We also undertook a beach clean up. On a 320m stretch of beach we collected 200kg of rubbish. This included a whopping 700 plastic bottles. By the end of the clean-up everyone was fairly disgusted with humanity, with good reason. However, we still live in hope that this beautiful island will one day be rubbish-free. The camp itself was living proof of the benefits of recycling, with a beach hut made and decorated with almost entirely recycled materials such as driftwood, plastic bottles, dried coral and shells.
Apart from project work we were always kept busy and learning new things, participating in evening activities such as palm weaving, hammock making, night walks, creating eco-purses out of plastic wrappers, and even coconut tree climbing (which Tom got particularly good at, while others preferred NOT being precariously perched ten metres above ground)… Long walks on the beach, morning swims, jumping off jetties, building sandcastles, beach bonfires, star-gazing, listening to the crash of waves: these were the kinds of simple pleasures life was made up of for ten days on the beautiful Mantanani Island. I, for one, was quite sorry to be leaving.
Well, I’ll take my leave now – the group’s got to rest up properly before the next stage of our big adventure: climbing the 4km giant, Mt Kinabalu!
Forest Research work in Borneo completed! After 5 grueling rounds of data collection spread over 8-months ( read more about Stage 1 , Stage 2, Stage 3 here ) involving the collection of all above-ground trees (>10cm) and dead wood in 22ha of virgin, degraded and plantation forest, Michael has finally completed the data collection stage of the research and will now move on to the final stage of data analysis and write-up.
During the final data collection, Michael and his team journeyed to Sapulut Forest Development (Tibow district) and Sabah Forest Industries (Sipitang district) which saw the team clock an impressive 9 hours of walking/hiking a day that averaged 11km a day! Tidak Jauh!! (not far!!)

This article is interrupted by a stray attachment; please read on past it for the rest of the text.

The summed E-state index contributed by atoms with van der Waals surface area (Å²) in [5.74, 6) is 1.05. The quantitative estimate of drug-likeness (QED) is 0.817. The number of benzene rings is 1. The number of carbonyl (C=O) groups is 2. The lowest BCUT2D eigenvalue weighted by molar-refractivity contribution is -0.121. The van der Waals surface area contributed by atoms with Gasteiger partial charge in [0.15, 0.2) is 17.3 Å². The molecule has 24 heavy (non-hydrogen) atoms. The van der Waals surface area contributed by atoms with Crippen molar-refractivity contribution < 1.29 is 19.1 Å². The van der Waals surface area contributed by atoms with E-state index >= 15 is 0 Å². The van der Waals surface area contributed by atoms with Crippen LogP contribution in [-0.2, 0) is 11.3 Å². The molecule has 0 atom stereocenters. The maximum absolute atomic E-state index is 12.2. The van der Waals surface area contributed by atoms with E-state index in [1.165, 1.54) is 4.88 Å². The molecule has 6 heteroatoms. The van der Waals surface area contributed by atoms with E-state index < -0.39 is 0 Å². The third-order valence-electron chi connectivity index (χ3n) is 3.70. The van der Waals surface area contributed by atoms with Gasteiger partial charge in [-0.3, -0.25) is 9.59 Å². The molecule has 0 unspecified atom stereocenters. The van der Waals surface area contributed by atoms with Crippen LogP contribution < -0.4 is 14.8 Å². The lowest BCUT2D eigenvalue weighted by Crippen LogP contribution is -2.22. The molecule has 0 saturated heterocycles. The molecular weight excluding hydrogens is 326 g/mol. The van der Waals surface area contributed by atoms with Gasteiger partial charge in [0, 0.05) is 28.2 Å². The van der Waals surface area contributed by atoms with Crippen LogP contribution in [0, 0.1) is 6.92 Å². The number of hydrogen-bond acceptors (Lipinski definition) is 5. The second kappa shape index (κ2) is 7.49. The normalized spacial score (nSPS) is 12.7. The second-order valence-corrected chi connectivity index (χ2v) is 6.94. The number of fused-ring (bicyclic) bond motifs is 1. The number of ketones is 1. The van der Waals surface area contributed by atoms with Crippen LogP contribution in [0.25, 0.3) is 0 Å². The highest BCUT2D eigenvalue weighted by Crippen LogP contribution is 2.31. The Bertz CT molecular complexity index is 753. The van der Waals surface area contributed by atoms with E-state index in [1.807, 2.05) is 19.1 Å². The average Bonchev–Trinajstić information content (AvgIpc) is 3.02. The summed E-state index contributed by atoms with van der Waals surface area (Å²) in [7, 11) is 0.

“It is a feeling of accomplishment that my team faired so well in the field. Considering the distance traveled and its weight, I am very impressed by both the professionalism and determination the team displayed throughout this period. This was by far, the most challenging phase of the research, and to finish so strong is an understatement” stated Michael. “The boys did a wonderful job learning about the forest, the species, its composition and how it represents a true potential to climate change mitigation. The core team demonstrated their sincerity towards proactive forest management and have all pledged to submit applications for service in the Sabah Forestry Department. This is truly a fantastic outcome of the research” he continued.
The next phase of the research will consist of data analysis and interpretation with acute guidance by the PhD supervisory and advisory panel. “The next phase of the research is going
to be really exciting as the information will then be able to tell how the story finishes. I truly hope it is positive” stated Michael. The final research stage may be completed within the next 10-12 months that will see the completion and publication of the PhD to the global community.
Camps International will continue to support Michael’s research through proactive engagement where Michael will be presenting his work to the international community in the upcoming months. This in turn will provide the impetus to increase the awareness of forestry and climate change and proactively endorse the presence of Camps International and our programs to communities and countries further afield.